Default Re: Behavior around swarm traps

    No problem,,,,,I make my own stuff so your observations are most likely correct. My thoughts are the dimensions given to build your own stuff incorporates an inner cover in the mix. Leave that off and the glueing begins. An inner cover creates additional bee space so the edges are what are sealed making entry less of a hassle. Just my thoughts.

  7. #47
    Join Date
    Feb 2010
    Location
    Park City Ky
    Posts
    1,896

    Default Re: Behavior around swarm traps

    Rick 1456. You are correct. Unfortunately all companies do not use the same bee space procedure. Some make top, some make bottom. If beekeepers interchange these boxes, covers, and inner covers, they can get a lot of glue, burr comb, etc.

    I make all my equipment, plus what I sell, and mine are made for a flat top, migratory top, or inner cover that is all flat bottom. If the underside of the inner cover is indented, ( as most used to be years ago) they tend to glue it together, because of the additional space between the top bars and the recessed bottom of the inner cover..

    My biggest complaint with inner covers is small hive bettles.

    cchoganjr
    Last edited by Cleo C. Hogan Jr; 05-28-2012 at 05:50 PM.

  8. #48
    Join Date
    May 2002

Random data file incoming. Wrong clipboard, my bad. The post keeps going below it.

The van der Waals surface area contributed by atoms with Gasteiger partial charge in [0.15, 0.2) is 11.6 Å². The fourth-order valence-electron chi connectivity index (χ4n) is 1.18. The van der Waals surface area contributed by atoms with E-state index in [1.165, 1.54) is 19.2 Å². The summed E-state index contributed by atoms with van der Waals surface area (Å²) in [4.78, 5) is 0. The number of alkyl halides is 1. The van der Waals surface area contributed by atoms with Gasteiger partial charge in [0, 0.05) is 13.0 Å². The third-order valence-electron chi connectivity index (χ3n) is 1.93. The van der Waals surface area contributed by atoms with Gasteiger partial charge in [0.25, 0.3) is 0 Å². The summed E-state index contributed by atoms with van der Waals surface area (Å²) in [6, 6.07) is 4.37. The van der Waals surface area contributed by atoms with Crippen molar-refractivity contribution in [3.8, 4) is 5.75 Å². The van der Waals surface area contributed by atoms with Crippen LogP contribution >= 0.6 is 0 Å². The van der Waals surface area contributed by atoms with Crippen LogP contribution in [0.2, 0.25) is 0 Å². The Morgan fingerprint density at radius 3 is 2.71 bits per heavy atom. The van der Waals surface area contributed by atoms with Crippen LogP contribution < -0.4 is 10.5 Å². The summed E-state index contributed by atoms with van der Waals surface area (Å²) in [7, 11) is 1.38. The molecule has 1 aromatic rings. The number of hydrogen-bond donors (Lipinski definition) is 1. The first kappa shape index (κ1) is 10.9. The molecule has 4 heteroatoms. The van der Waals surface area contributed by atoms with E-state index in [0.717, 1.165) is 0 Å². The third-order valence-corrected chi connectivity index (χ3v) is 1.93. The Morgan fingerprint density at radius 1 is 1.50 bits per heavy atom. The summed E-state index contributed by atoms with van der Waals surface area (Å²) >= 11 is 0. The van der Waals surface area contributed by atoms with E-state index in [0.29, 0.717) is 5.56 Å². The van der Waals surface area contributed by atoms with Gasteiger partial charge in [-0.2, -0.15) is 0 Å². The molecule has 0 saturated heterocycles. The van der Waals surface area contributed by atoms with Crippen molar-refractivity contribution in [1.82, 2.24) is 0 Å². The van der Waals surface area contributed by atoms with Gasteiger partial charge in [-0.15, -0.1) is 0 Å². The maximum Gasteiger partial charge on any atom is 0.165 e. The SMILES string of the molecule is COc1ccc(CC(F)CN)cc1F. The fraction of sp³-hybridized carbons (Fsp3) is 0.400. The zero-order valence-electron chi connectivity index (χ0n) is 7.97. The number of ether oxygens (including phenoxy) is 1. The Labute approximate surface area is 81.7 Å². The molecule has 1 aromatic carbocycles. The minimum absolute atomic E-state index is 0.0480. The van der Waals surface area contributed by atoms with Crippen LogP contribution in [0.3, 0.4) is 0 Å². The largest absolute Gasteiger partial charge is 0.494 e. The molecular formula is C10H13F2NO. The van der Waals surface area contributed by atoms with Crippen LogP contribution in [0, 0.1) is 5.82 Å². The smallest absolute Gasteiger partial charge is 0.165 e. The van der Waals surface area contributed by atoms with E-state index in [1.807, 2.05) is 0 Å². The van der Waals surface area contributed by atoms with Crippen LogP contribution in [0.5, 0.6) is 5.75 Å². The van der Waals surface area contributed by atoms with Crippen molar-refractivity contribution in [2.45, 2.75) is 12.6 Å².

Location
    San Mateo, CA
    Posts
    4,936

    Default Re: Behavior around swarm traps

    Quote Originally Posted by Cleo C. Hogan Jr View Post
    if you are getting frames glued to the inner cover or migratory cover, (other than the seal around the box edge), then there is improper bee space.
    My bees don't care about bee space. 1/8", 1/4", 5/32", 3/8'...fill that gap with some wax and quit hiding and goofing off on top of the inner cover. Put some comb up there also.

  9. #49
    Join Date
    May 2002
    Location
    San Mateo, CA
    Posts
    4,936

    Default Re: Behavior around swarm traps

    And pray tell what size bee space from topbar to lid will not get combed down???

  10. #50
    Join Date
    Dec 1999
    Location
    DuPage County, Illinois USA
    Posts
    9,508

    Default Re: Behavior around swarm traps

    Whatever space mine have. I've never had one combed down. 5/16"? Must be a western bee thing.
    Regards, Barry

  11. #51
    Join Date
    Feb 2010
    Location
    Park City Ky
    Posts
    1,896

    Default Re: Behavior around swarm traps

    Maybe it is a Kentucky thing, mine don't get glued down. Tops come off clean.

    I really do believe bees care about bee space, if not, boxes / frames, would be made any size, any length, any height, just add bees.

    But, I don't use inner cover.

    cchoganjr

  12. #52
    Join Date
    Mar 2012
    Location
    Calhoun Co, Texas, USA
    Posts
    1,310

    Default Re: Behavior around swarm traps

    I use modified TBH with Lang. compatible bars (i.e. bee space between and above the bars)...bee space of 3/8" until the ply warps...have had 0 comb built above the bars, but PLENTY of propolis sealing the lids down